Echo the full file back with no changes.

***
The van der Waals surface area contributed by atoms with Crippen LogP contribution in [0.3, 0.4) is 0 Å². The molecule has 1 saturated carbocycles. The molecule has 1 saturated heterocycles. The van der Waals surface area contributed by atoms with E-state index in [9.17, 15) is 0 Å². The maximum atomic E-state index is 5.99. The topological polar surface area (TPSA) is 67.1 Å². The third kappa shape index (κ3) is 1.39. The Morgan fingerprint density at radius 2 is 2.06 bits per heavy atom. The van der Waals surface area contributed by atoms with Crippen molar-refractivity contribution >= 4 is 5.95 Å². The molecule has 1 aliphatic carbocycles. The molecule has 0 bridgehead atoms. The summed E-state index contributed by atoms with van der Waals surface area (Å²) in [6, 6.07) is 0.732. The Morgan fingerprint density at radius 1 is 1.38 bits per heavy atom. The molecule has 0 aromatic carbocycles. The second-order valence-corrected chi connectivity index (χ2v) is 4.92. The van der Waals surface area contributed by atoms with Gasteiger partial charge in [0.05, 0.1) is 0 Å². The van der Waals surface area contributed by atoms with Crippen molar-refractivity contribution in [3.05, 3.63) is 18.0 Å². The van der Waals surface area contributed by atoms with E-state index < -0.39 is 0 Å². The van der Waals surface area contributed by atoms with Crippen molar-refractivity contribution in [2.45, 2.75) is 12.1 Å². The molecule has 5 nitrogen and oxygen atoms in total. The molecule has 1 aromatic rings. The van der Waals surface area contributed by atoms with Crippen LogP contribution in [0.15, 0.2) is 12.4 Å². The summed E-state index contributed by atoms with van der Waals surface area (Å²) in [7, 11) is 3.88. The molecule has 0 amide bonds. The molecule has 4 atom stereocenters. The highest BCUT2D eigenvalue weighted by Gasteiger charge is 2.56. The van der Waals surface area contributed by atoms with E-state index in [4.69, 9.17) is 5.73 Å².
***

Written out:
The van der Waals surface area contributed by atoms with Crippen LogP contribution in [0.3, 0.4) is 0 Å². The molecule has 1 saturated carbocycles. The molecule has 1 saturated heterocycles. The van der Waals surface area contributed by atoms with E-state index in [9.17, 15) is 0 Å². The maximum atomic E-state index is 5.99. The topological polar surface area (TPSA) is 67.1 Å². The third kappa shape index (κ3) is 1.39. The Morgan fingerprint density at radius 2 is 2.06 bits per heavy atom. The van der Waals surface area contributed by atoms with Crippen molar-refractivity contribution >= 4 is 5.95 Å². The molecule has 1 aliphatic carbocycles. The molecule has 0 bridgehead atoms. The summed E-state index contributed by atoms with van der Waals surface area (Å²) in [6, 6.07) is 0.732. The Morgan fingerprint density at radius 1 is 1.38 bits per heavy atom. The molecule has 0 aromatic carbocycles. The second-order valence-corrected chi connectivity index (χ2v) is 4.92. The van der Waals surface area contributed by atoms with Gasteiger partial charge in [0.05, 0.1) is 0 Å². The van der Waals surface area contributed by atoms with Crippen molar-refractivity contribution in [3.05, 3.63) is 18.0 Å². The van der Waals surface area contributed by atoms with E-state index < -0.39 is 0 Å². The van der Waals surface area contributed by atoms with Crippen molar-refractivity contribution in [2.45, 2.75) is 12.1 Å². The molecule has 5 nitrogen and oxygen atoms in total. The molecule has 1 aromatic rings. The van der Waals surface area contributed by atoms with Crippen LogP contribution in [0.15, 0.2) is 12.4 Å². The summed E-state index contributed by atoms with van der Waals surface area (Å²) in [7, 11) is 3.88. The molecule has 0 amide bonds. The molecule has 4 atom stereocenters. The highest BCUT2D eigenvalue weighted by Gasteiger charge is 2.56. The van der Waals surface area contributed by atoms with E-state index in [4.69, 9.17) is 5.73 Å².